This is Lee Place (Harsfold) Bridge which carries a farm track and a public bridleway across the Arun Navigation Canal. The canal opened from the River Arun at Pallingham up to Newbridge in 1787, carrying coal and other goods destined for Billingshurst and surrounding villages and bringing farm produce down to markets further south. We are in the beautiful Arun Valley and west from here the old canal runs right alongside the river through a lovely canopy of trees.
You can imagine seeing barges gliding along, under sail or towed by a horse, slipping quietly under the trees with the sun glinting through the leaves – idyllic! But consider other times as well, with a barge full of cargo grounded on the bottom of the canal through lack of water – perhaps for a few days, perhaps longer. The bargee wouldn’t be able to get his goods up to Newbridge, to get his money to take home to his wife and kids. And in winter he might be faced with a deluge of floods: the river often burst its banks, as it still does, turning the whole area into a vast, fast-flowing lake. Canal life was never easy.
The working canal eventually closed and the last barge to pass this spot was recorded in 1888 – a century after it first opened. And that was it for many years. The canal bed returned to nature and the original Harsfold Bridge was replaced by a causeway carrying a farm track and a public bridleway.
The Wey and Arun Canal Trust (WACT) is now slowly restoring the waterway for small pleasure craft and also as a well-maintained ‘green corridor’ for walkers and riders through this beautiful landscape.
The causeway at Harsfold was an obvious bar to any future navigation, so in readiness for when this stretch opens for boat traffic, in 2018 WACT obtained planning permission to replace the causeway with a new bridge.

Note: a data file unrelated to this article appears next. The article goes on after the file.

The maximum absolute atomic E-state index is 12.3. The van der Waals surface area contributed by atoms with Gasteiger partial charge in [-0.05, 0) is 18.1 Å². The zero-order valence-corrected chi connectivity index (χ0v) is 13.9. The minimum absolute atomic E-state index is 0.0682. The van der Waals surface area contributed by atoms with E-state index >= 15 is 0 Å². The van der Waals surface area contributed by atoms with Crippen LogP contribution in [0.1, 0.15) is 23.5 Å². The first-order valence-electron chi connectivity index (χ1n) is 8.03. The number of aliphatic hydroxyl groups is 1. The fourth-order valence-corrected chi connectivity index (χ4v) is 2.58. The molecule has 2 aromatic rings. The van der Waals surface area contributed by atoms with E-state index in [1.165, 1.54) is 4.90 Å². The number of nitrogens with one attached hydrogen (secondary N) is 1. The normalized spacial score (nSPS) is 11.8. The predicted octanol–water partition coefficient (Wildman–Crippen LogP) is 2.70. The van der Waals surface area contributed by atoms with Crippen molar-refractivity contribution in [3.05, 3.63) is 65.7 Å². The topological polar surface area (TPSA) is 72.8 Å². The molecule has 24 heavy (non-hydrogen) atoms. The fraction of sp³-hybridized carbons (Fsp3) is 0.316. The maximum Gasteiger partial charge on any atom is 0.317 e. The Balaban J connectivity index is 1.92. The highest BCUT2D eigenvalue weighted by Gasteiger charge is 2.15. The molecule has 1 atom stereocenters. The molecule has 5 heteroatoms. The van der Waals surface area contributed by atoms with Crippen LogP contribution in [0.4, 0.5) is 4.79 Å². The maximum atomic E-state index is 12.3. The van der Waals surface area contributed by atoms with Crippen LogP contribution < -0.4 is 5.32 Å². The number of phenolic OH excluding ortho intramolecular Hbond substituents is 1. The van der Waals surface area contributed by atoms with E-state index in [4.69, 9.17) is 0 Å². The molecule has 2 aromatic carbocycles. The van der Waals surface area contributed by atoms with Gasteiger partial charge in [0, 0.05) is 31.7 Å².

The new bridge would need to take heavy agricultural vehicles into the surrounding fields and it needed to be available to bring in the harvest each and every year. Right after the 2019 harvest, the Trust started work in October to demolish the old crossing and install a bridleway diversion. Storms during December and January caused the River Arun to flood turning the whole area into a massive lake. Work came to a halt for weeks on end. However, the floods eventually receded and the steel deck for the new bridge was set in place by March 2020 – a significant milestone for the team. But then the Covid pandemic struck, the country went into lockdown and construction stopped – the project seemed doomed! The clock kept ticking towards the next harvest and its autumn deadline and the team were getting nervous. But a commitment had been made, so under strict Covid regulations, work eventually restarted in May with volunteers working five days a week to regain the schedule. This time all went well, and the bridge was completed in time for the farmer to transport the heavy harvest across the new bridge. Relief all round – and great respect and credit to a very dedicated team of volunteers.
Flora and Fauna
The canal and the river are close by at Harsfold and the water banks, adjacent woodland, hedgerows and open farmland provide a rich variety of habitats supporting a wide range of wetland plants and animals. You will see swans gliding effortlessly through the water, dragonflies darting and many colourful species of butterfly. If you look carefully, you may also see some of our rarer wildlife: perhaps a kingfisher or a woodpecker – and in the evenings keep your eyes open for bats. Out in the open you will often see a buzzard high up on the wing and perhaps a pied wagtail lower down hopping along the banks of the canal.
Next Information Posts
Heading south, our next Information Post is Haybarn about half a mile away beyond the sharp right-angle bend in the canal. Enjoy the tree covered canal for the first part before getting into open countryside again on the approach to Haybarn. On this latter stretch you will see the results the Wey and Arun Trust’s hedge-laying team alongside the towpath, part of the Trust’s efforts to keep this green corridor clear and tidy for everyone.
If you would like to help maintain this lovely ‘green corridor’ or possibly get involved in some of our restoration projects, take a look at the volunteers page on the Wey & Arun Canal Trust web site at https://weyarun.org.uk/backdrop/volunteering
Heading north, our next Information Post is at Lordings Flood Gates Lock about half a mile away. The path takes you back into open countryside and the old Harsfold Manor can be seen across the fields. Enjoy your walk.